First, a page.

An increasing number of building professionals now are of the view that 20 - 21st century planning, design and construction of the built environment has been unimaginably bad, reckless, and unacceptable; as the way we have built our cities has resulted in a degeneration of the earth's natural systems, now eventuating in unprecedented impacts of a changing climate, and we have pushed beyond the planetary boundaries that can sustain life.
The current status quo is to apply the concept of ‘sustainability’ to the discourse of our actions in planning, design, development, manufacturing, and construction, even agriculture and forestry. However, sustainability is not good enough, as to ‘sustain’ is still part of a degenerating system – we need to go beyond sustainability to move from a degenerative system to a regenerative system.
Regenerative Design provides the opportunity to restore, renew, revitalize, and replenish our natural resources. The aim of the process is to achieve net-positive impacts for nature, ecology, health and society.
In this webinar Dr Phillip Roos an international expert in Environmental Design, will explore this exciting new direction in thinking and practice, including how timber use, and regenerative forestry, could be part of a regenerative-adaptive future for our planet.
Webinar at: https://zoom.us/webinar/register/WN_5irOB9EwTOOXVzm_oPoeAg
Online Exhibition Now Available!!
All living creatures on earth have an innate connection to water, in fact, we cannot survive without water. This deep affiliation to water heightens our sensory experiences and attachment to place, where beautiful landscapes along waterways gets settled by humans since ancient times. In the exhibition ‘Aquaphilia’, five contributors from a multidisciplinary background of architecture, landscape architecture, sculpture and fine arts – submerge themselves into the depths of their practice to produce works reflective of a ‘Love of Water’. The collection of contemporary visual and interactive artworks underpinned by the adoration for hydration, raises questions of social and environmental consciousness.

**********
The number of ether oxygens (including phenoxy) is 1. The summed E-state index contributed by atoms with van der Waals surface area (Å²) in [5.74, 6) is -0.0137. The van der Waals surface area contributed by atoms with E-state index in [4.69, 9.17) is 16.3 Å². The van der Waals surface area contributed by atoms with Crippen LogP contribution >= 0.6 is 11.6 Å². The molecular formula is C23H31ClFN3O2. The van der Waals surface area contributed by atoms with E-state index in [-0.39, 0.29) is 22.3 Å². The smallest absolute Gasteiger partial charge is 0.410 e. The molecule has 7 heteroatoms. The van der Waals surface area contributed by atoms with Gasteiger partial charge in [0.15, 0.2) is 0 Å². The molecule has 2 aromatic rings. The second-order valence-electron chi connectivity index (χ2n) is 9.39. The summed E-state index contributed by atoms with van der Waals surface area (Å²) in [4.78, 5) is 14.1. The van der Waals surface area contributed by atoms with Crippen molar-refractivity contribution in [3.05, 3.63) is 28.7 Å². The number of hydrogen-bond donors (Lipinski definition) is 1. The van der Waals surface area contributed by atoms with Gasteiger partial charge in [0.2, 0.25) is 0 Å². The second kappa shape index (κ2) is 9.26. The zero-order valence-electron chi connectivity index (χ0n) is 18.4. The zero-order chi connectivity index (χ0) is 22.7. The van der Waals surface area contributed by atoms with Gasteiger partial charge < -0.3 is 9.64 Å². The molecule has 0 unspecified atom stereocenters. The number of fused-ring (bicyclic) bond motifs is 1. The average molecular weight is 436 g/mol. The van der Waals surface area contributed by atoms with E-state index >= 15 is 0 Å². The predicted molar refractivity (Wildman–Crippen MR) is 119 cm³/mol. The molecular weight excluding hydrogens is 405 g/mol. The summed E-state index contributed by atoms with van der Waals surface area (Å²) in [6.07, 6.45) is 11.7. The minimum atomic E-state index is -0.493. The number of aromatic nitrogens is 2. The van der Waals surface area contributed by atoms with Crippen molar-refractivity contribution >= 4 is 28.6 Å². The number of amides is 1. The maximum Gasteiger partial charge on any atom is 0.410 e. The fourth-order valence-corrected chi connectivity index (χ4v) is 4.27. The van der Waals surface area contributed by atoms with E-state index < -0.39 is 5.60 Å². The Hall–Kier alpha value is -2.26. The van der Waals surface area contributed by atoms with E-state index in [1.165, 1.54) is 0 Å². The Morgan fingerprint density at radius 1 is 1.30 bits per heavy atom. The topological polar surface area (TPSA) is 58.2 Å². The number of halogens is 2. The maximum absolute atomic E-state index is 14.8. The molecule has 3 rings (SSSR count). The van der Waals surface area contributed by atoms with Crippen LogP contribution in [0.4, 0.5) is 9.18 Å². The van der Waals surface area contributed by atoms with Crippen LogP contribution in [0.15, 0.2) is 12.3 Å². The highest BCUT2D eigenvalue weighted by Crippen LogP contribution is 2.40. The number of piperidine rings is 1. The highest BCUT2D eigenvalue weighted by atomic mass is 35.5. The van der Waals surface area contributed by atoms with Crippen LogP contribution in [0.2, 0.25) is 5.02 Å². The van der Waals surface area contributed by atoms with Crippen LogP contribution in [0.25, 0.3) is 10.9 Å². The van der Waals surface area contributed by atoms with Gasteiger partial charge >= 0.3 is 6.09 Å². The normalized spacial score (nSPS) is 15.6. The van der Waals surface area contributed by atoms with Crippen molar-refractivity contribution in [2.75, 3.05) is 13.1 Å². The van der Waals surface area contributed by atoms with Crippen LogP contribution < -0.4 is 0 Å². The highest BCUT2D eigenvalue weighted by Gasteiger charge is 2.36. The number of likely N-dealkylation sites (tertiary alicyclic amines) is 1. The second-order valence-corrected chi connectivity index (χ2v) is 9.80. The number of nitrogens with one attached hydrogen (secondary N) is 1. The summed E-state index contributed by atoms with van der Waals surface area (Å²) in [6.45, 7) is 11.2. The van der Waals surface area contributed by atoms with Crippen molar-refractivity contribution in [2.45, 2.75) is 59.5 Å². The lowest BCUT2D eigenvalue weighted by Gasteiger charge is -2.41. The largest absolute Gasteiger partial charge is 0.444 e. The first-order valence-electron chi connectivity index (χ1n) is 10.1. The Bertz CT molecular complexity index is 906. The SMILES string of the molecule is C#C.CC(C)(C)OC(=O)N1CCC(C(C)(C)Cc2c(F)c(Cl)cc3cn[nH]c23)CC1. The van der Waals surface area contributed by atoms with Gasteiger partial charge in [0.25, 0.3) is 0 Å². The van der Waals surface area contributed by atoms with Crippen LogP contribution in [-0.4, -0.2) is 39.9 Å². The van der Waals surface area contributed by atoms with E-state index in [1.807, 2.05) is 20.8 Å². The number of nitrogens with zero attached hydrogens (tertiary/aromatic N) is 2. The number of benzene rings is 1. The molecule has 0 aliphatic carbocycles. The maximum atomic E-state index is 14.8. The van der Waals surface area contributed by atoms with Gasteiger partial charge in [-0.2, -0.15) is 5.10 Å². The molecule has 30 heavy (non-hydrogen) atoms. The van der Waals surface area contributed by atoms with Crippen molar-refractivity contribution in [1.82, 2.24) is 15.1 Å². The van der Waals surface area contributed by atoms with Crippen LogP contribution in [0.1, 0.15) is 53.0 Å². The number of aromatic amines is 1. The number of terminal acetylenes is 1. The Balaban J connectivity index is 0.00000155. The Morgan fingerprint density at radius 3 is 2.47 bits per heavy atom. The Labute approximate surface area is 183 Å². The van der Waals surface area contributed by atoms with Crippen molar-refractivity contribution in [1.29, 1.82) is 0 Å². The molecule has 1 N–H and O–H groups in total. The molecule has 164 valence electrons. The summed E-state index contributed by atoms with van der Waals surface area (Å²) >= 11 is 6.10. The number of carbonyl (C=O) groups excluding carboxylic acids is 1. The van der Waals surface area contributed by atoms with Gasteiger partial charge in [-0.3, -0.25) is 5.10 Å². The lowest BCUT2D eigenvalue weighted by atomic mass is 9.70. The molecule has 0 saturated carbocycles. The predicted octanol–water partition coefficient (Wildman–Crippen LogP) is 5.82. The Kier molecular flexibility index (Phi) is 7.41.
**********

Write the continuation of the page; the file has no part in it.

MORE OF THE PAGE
View the online exhibition at https://www.aquaphilia.info
Rewilding the City, 2021
Online exhibition Now Available!
What might a biophilic city look like and how could its residents benefit from a city that embraces nature through a spectrum of green infrastructure solutions?
Explore in this exhibition alternate possibilities of Geelong as a Nature-full City through design ideas from students, researchers and academics that propose an integrated ecosystem across rooftops, city plazas and future growth areas.
The role of abundant wild nature in a truly sustainable city is often undervalued. Evidence shows that the integration of natural systems in urban and suburban areas helps cities cope with climate change impacts, as well as enhancing the health and wellbeing of urban populations. It is our vision that the City of Greater Geelong embraces biophilic design and could become a ‘rewilded and nature-full city’. Online exhibition at https://www.rewildingthecity.info View window displays at CentrePoint Arcade, 132 Little Malop Street, Geelong.
Geelong's Changing Landscape Book - Shortlisted for Victorian Premier’s History Award and Victorian Community History Awards